The Child Poverty Action Group pointed out that tax credit, Universal Credit and other proposals now contained within the Welfare Bill serve to “..damage the economic security of working families..” whilst commenting on the sleight of hand which pushed a higher minimum wage nullified by withdrawal of tax credit and Work Allowance support. Many low income families don’t even pay enough tax to benefit from the increase in the Personal Allowance.
Carers UK campaigns for millions of unpaid carers who save public services and our economy hundreds of billions of pounds per year. A welcome focus on better support for unpaid carers arising from the passage of the Care Act is fundamentally undermined by the Welfare Bill proposals. Carers UK emphasizes that the cap of £20,000 will affect thousands of families who provide unpaid care. The cut to Employment Support Allowance (WRAG) will also affect carers who may have to supplement the wider family income when this benefit is reduced to the level of Jobseekers’ Allowance.
Barnardos Scotland accuses the UK Government of failing to protect children, whilst the cuts to Employment and Support Allowance (Work Related Activity Group) may push people who are considering work back into the ESA support group, as additional costs facing disabled jobseekers are not met, and support to help them move into work can be patchy. What is more, these cuts are likely to create further stress amongst disabled people across the country, highlighted in a recent research project carried out by Inclusion Scotland.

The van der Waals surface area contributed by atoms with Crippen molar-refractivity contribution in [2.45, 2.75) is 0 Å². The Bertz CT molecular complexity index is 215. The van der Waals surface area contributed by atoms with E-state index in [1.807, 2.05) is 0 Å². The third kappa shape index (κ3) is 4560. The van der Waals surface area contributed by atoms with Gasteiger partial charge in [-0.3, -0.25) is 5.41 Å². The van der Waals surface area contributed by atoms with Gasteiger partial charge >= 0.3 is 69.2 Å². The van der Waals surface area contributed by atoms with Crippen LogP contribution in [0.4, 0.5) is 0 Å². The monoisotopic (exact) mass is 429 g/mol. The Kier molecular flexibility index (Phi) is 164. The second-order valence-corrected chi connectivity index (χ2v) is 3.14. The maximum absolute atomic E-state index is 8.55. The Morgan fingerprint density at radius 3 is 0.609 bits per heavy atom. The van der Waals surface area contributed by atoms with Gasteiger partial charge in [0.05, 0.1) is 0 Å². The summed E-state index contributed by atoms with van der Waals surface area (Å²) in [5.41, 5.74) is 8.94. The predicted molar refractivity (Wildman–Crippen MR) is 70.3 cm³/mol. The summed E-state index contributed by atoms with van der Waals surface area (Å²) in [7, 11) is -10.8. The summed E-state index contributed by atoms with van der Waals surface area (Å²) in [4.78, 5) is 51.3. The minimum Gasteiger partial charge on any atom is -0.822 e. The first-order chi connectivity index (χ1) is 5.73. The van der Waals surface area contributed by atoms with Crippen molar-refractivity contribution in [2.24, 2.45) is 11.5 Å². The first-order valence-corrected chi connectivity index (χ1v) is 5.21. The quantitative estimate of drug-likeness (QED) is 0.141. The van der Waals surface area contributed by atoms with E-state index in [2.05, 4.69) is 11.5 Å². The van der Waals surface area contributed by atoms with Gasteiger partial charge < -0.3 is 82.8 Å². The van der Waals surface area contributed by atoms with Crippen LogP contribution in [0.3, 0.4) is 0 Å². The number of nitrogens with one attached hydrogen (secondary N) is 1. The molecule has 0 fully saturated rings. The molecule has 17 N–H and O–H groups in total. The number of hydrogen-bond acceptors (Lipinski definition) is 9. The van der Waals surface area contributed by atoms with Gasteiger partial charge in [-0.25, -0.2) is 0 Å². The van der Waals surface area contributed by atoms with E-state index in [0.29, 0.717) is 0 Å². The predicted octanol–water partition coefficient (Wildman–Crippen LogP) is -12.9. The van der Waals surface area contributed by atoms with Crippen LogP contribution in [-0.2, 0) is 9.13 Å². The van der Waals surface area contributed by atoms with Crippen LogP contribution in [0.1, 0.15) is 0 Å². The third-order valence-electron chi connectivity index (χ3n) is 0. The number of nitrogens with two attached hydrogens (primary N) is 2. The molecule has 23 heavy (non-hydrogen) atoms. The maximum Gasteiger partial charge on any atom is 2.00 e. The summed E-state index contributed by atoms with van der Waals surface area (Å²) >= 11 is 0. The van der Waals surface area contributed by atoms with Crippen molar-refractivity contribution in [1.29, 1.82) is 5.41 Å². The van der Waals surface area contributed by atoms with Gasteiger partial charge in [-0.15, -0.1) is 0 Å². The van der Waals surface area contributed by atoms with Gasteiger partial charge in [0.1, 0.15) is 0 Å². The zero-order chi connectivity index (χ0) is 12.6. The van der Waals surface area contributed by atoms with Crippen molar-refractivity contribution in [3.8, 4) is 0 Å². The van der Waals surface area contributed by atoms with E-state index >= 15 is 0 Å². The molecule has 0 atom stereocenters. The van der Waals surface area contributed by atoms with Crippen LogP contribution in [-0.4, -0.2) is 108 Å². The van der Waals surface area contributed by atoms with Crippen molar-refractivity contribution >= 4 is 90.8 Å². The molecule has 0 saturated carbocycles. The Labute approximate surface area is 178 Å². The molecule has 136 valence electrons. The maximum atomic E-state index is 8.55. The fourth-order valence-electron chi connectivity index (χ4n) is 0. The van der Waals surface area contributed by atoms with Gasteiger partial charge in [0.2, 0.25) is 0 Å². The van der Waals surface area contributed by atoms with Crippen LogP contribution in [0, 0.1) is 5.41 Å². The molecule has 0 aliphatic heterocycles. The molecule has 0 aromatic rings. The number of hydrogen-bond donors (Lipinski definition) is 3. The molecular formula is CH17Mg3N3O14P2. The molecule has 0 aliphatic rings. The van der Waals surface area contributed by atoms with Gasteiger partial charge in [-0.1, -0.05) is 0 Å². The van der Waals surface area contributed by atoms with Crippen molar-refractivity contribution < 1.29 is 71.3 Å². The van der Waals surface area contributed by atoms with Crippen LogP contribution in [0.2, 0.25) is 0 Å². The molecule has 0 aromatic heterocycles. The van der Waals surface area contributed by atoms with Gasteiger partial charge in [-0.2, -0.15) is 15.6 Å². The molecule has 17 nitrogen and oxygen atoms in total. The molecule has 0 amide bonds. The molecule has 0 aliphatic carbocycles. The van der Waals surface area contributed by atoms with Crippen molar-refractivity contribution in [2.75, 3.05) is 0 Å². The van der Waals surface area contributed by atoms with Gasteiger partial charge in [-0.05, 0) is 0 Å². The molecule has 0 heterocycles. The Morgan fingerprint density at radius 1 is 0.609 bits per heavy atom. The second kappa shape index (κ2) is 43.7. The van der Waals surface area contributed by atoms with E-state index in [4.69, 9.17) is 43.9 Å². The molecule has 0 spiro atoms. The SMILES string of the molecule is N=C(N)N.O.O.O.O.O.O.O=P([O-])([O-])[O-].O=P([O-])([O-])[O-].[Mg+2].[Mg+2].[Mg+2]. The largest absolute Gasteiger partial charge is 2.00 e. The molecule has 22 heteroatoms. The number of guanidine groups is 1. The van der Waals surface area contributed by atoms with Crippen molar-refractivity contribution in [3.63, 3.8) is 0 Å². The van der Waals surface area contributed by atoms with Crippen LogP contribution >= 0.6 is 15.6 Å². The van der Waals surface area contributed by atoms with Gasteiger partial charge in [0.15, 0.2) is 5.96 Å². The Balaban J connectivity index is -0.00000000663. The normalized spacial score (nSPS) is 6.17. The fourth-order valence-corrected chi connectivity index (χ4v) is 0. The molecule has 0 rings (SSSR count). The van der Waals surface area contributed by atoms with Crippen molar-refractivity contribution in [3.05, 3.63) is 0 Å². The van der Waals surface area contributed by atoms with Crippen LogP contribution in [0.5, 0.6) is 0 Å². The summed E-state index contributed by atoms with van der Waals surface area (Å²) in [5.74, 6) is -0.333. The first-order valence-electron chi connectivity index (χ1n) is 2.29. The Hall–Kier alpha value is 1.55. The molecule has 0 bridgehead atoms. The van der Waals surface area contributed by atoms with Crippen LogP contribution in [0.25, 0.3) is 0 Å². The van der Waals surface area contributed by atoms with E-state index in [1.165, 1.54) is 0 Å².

Despite this united condemnation of last week’s budget, it is unlikely that the Chancellor or the UK Government will listen to our concerns. It seems hell bent on further stigmatising people in poverty and creating greater and increasingly insurmountable barriers for individuals and families affected by the Bill proposals to get into work, or to progress into better work. It continues to focus on paid work as the only way in which people are deemed to be of value – whilst devaluing other contributions to our economy in terms of care and volunteering.
Responding to Bill provisions
Full Employment (Clause 1)
The focus on achieving full employment (Clause 1) would be welcome but recovery predicated on low pay is not a recovery…our economy and labour market need to change. Indeed the barriers which this Bill will seek to enact are likely to further trap people in poverty and a “low pay-no pay” cycle.